Jupiter, Fla. — He still has three more starts this spring, but to this point, Matthew Boyd has made it just about impossible for the Tigers to deny him a spot in the rotation.
The left-hander was dominant Tuesday in the Tigers 7-1 spring win over the Marlins. He went five innings — the first Tigers starter to finish five innings — allowed three hits, with no walks and five strikeouts. He threw 60 pitches, 46 of them strikes — and 13 of the strikes were swings and misses.
Here’s the telltale stat: He threw a first-pitch strike to 15 of the 17 batters he faced. He didn’t face a single three-ball count.
“He certainly helped himself today,” manager Brad Ausmus said.
Boyd is fighting, presumably, for the fifth spot in the rotation with Anibal Sanchez and Mike Pelfrey. Justin Verlander, Michael Fulmer, Jordan Zimmermann and most likely Daniel Norris have the first four slots.
Ausmus talked about Norris before the game.
“It’s written in pencil,” he said about Norris being the fourth starter. “I actually hope he is, because he’s got the ability and the stuff to be a very good major-league pitcher. And he’s really pitched well this spring and he finished strong for us last year.”
Boyd knows better than to make any assumptions.
“Nothing is guaranteed,” he said. “Just keep go out every day, keep working hard and let somebody else make that decision.”
Boyd didn’t throw a pitch over 93 mph, but his command of all five pitches enabled him to vary speeds and locations masterfully. And the fact that he was ahead in the count on just about every batter meant he could expand the strike zone and throw the pitch of his choice — no fastballs in fastball counts.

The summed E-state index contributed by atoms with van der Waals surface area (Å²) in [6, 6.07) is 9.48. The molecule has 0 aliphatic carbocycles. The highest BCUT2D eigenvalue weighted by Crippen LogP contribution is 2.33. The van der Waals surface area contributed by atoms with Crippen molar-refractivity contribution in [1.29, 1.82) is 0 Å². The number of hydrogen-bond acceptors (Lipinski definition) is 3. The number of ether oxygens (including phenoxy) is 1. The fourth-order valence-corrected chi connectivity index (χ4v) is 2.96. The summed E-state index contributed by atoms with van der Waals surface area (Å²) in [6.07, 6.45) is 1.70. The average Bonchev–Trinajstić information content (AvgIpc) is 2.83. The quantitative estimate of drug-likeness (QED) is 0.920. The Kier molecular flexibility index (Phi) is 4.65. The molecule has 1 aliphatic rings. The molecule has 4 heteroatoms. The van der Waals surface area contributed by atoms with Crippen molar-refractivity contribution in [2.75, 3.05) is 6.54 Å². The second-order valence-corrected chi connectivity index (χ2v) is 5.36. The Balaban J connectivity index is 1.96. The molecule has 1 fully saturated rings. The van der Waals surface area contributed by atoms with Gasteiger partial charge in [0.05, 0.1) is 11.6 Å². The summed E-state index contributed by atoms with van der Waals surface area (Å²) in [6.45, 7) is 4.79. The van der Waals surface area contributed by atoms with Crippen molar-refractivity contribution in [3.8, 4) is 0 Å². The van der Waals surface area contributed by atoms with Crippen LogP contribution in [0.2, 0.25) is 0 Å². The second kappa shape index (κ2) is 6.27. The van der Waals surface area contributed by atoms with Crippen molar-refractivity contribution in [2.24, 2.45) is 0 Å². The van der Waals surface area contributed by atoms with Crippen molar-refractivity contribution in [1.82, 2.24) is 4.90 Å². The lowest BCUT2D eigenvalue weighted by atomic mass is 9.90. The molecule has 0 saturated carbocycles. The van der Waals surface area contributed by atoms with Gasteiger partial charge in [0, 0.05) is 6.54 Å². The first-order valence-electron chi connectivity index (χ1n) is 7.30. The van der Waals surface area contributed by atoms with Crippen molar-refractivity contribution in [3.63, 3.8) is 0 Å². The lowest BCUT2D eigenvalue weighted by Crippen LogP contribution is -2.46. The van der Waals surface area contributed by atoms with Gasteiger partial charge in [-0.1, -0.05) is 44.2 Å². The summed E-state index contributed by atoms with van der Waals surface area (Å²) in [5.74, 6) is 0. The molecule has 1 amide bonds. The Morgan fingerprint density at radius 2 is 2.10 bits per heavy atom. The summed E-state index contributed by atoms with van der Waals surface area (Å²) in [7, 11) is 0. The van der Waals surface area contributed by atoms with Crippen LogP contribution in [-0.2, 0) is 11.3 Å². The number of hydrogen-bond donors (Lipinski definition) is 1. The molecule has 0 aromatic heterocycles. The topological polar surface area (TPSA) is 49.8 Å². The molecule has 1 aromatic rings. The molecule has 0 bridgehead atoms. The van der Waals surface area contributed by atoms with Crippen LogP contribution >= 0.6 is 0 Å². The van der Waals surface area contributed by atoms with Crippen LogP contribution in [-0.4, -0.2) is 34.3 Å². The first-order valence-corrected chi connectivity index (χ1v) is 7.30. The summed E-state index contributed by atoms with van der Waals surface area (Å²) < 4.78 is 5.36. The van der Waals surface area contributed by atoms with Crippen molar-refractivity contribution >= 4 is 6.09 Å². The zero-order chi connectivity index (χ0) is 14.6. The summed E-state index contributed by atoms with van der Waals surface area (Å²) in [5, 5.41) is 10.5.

“That’s the goal, right?” Boyd said. “Try to be aggressive early so you can, you know, on or out in three pitches. When you get ahead early, it just opens everything up. You can do whatever. Just have to get ahead.”
In a four-pitch strikeout of Tyler Moore leading off the second, Boyd threw him a two-seam fastball for strike one, got him way out in front of a change-up for strike two, missed with a slider away and got him swinging late on a four-seamer up in the zone.
He ended the inning with a three-pitch out against Destin Hood — slow curve (76 mph), change-up (80) then he jammed him with a 91 mph two-seamer — soft line drive to first.
He was so in change of his stuff, he even shook off veteran catcher Alex Avila in the first inning.
“I did?” he said afterward.
He did, against left-handed slugger Justin Bour. He had just thrown a 2-1 slider to even the count. Avila put down two different pitches but Boyd liked how Bour jumped at the previous pitch. So he shook twice until Avila relented, then got Bour swinging way in front of the 85 mph slider.
“We were on the same page pretty much all game,” Boyd said. “The defense behind me was great, everybody. This was a fun one.”
The Tigers offense is heating up, too, especially J.D. Martinez, who singled and doubled, and knocked in a run. Martinez, after a slow start, has six hits in the last three games, with two homers and two doubles.
Justin Upton, after a rare day off Monday, blasted a long, line-drive, three-run home run in a four-run fifth inning. He also made a superb catch on a ball hit over his head to the wall in left.
Anthony Gose, still hanging in the center field fight, got a pair of hits, including a two-run double in the sixth. Noteworthy is that the double was hit to the opposite field. Gose has been stuck in pull-mode this spring, hitting a lot of roll-over ground balls.
Jose Iglesias and Dixon Machado chipped in with a pair of hits each.
“It was a good day all around for the Tigers,” Ausmus said.